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About the ingredient Silica
Human studies in 1979 showed that Silicon supplementation increased bone volume. In 1990, it was shown that Silicon had a positive effect on osteoporosis. Additional human studies in 1993, 1998, and 2000 showed that Silicon supplementation improved bone mineral density.
Silicon intake is associated with higher bone mineral density (BMD) in men and pre-menopausal women. Silicon promotes bone materialisation.
Bones: Silicon is essential to collagen formation and bone calcification in tissue (bone mineralization). Anyone suffering from a Silicon deficiency will also have lower concentrations of collagen, calcium, magnesium, phosphorus and glycosaminoglycans in the bones and cartilage tissue (Carlisle 1970).
Joints: Silicon plays an essential part in the development and maintenance of joint cartilage as a means of guaranteeing joint and ligament integrity. If we do not assimilate enough Silicon from our diet then joint development is likely to be affected. Joints may be stunted or malformed and the overall volume of the joint cartilage is reduced.
Aorta and other arteries: Silicon can help to maintain the resistance and integrity of the tunica intima, the innermost layer of an artery. A healthy cardiovascular system needs Silicon to make elastin, a tissue forming part of the inner layer of arteries and capillaries. Unhealthy arteries are often caused by lack of Silicon.
If we maintain a regular supply of a Silicon supplement as we age this could help maintain a more youthful state and to enable us to live our lives in minimal pain. Weakness in bones, joints and connective tissues is one of the most significant causes of muscle pain and illnesses.
Research has shown that adding Silicon, Selenium and Zinc to the daily diet improves resistance and elasticity within the body. This could help humans in terms of suffering fewer diseases and bone related and connective tissue injuries.
Until 20th Century there was no Silicon deficiency. Intensive farming practices and application of chemical fertilizers have depleted the amount of Silicon available to plants in the soil, and thus to animals and humans. Studies have shown that whilst other elements are restored through fertilisation, Silicon is not.
Silicon is an important dietary supplement to help fight osteoporosis. Silicon may be useful as a preventive or therapeutic agent against osteoporosis in combination with Ipriflavone² , Calcium and vitamin D.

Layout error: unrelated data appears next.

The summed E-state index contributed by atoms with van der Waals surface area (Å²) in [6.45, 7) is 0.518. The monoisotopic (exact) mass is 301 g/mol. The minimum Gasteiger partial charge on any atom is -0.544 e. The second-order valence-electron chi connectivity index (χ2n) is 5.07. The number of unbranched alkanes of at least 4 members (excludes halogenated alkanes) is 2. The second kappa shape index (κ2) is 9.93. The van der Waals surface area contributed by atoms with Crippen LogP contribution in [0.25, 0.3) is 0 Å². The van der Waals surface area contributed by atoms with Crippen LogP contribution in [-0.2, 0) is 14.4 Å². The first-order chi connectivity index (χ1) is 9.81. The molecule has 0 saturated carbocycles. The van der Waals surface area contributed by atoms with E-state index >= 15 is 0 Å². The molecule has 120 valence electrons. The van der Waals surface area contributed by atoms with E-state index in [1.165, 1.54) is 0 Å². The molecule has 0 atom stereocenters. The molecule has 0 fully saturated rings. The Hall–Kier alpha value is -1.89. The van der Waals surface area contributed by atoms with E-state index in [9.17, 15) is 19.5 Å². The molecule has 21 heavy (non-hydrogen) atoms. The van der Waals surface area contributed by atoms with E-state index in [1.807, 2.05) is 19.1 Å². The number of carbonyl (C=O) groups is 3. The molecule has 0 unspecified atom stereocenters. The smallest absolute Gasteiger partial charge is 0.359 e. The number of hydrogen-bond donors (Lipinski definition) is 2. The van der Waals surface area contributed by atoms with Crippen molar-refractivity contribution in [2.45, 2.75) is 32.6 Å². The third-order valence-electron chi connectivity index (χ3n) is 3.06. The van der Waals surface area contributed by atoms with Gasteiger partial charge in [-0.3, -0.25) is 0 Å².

In a recent study³, a positive correlation was shown between dietary Silicon intake and bone mineral density (BMD) at the hip in men and pre-menopausal women, suggesting that higher Silicon intake may have a beneficial effect on cortical bone health.
A few foods contain levels of Silicon; these include beer, bananas, string beans, white bread, beans/lentils, coffee and dark bread. Absorption varies depending on whether you are male or female. For men the top 3 are: beer, bananas, and white bread. For women the top 3 are: bananas, string beans and white bread.
(Jugdaohsingh et al - AJCN 2002; 75:887-93)
(Barel et al. (2004) Effect of oral intake of choline-stabilized Silicic acid on skin, nails and hair in women with photo-damaged facial skin, Skin Research and Technology, 10: 1.)
Osteoarthritis (OA), which is also known as osteoarthrosis or degenerative joint disease (DJD), is a progressive disorder of the joints caused by gradual loss of cartilage and resulting in the development of bony spurs and cysts at the margins of the joints. The name osteoarthritis comes from three Greek words meaning bone, joint, and inflammation. – Medical dictionary
Osteoarthritis is a condition that affects the joints. It is the most common type of arthritis in the UK. Around 1 million people see their GP about it and the NHS in England and Wales perform over 140,000 hip and knee replacement operations every year.
Three key characteristics of osteoarthritis are:
- mild inflammation of the tissues in and around the joints
- damage to cartilage, the strong, smooth surface that lines the bones and allows joints to move easily and without friction
- bony growths that develop around the edge of the joints
Osteoarthritis mostly occurs in the knees, hips and small joints of the hands and base of the big toe. However, almost any joint can be affected. (NHS Choices online)
Osteoarthritis is the most common type of arthritis and it is not confined to the older generations, as many believe. Young people can also develop it, often as a result of a sports injury or excessive exercise leading to wear and tear on joints.
OA is also surprisingly common among athletes. In the UK alone there are 27,000 people under the age of 25 suffering from arthritis.